EYES OF THE MUMMY (1922) is a film in many ways a disappointment — we have Lubitsch, we have Emil Jannings, and we have Pola Negri, but we don’t have a great film. In his Lubitsch biography, Laughter in Paradise, Scott Eyman focuses harshly on a single moment when Jannings has considerable difficulties with his horse, wondering why on earth the shot wasn’t retaken or just excised. The conclusion is that Lubitsch didn’t care, that he lost heart at some point during this film.
The prospect of a Lubitsch horror movie is enticing, but this isn’t really it — the one uncanny image, the titular mummy eyes, is quickly revealed as a Scooby Doo plot to hoodwink gullible tourists. From then on, Jannings’ menacing blackface Arab is the only dramatic threat, and he’s of a wholly corporeal nature.
I did get a brief frisson when I first watched this, when the image below appeared ~
Whoops, now it’s the image above. The pic appears in Denis Gifford’s Pictorial History of Horror Movies, and I realized I’d just inadvertently checked off a movie from my quest to see every film depicted therein, a quest I have called See Reptilicus and Die (a quest that has been more or less moribund lately as the few films left available to me are so very, very unappealing).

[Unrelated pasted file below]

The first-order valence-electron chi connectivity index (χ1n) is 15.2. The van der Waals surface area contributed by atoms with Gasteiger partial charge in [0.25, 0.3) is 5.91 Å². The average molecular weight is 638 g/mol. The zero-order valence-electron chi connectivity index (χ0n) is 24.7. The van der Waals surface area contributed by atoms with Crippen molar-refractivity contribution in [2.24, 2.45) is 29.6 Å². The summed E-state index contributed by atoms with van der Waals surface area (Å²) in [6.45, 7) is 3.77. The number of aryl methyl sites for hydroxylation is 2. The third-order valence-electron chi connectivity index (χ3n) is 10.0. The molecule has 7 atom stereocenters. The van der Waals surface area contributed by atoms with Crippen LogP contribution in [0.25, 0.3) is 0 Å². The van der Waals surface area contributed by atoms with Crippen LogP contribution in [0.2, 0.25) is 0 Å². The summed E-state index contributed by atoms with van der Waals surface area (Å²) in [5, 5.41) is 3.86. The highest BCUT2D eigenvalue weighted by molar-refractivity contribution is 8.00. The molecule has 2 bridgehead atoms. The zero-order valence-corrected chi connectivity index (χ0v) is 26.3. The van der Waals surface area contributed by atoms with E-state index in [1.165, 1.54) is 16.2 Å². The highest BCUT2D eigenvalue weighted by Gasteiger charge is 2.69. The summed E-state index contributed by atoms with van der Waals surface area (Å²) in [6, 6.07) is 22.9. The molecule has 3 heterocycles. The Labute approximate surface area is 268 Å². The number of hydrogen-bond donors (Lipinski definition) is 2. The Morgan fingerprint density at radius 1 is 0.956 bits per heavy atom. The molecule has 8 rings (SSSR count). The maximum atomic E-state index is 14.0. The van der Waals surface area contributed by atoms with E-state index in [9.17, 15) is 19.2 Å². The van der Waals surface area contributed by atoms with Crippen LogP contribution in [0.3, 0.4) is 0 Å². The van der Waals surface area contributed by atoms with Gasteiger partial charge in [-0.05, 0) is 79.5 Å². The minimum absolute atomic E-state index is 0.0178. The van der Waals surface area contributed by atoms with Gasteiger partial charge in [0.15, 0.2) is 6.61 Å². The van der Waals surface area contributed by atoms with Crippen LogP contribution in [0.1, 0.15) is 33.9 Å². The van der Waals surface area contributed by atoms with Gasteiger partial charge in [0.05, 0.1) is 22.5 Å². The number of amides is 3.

As lacklustre as the film is, it doesn’t deserve Alpha Video’s shoddy rendition, which replaces the German intertitles with cheesily-designed and semi-literate English ones. As the film goes on, these become fewer, as if the Alpha Video titling department (I’m picturing an intern with photoshop) had lost its enthusiasm even more markedly than Herr Lubitsch. By the end, you pretty much have to guess what’s going on, which does add a bit of entertainment value.
Hey, Alpha Video, what the heck is a sejour?
Aaaand… the whole thing’s on YouTube.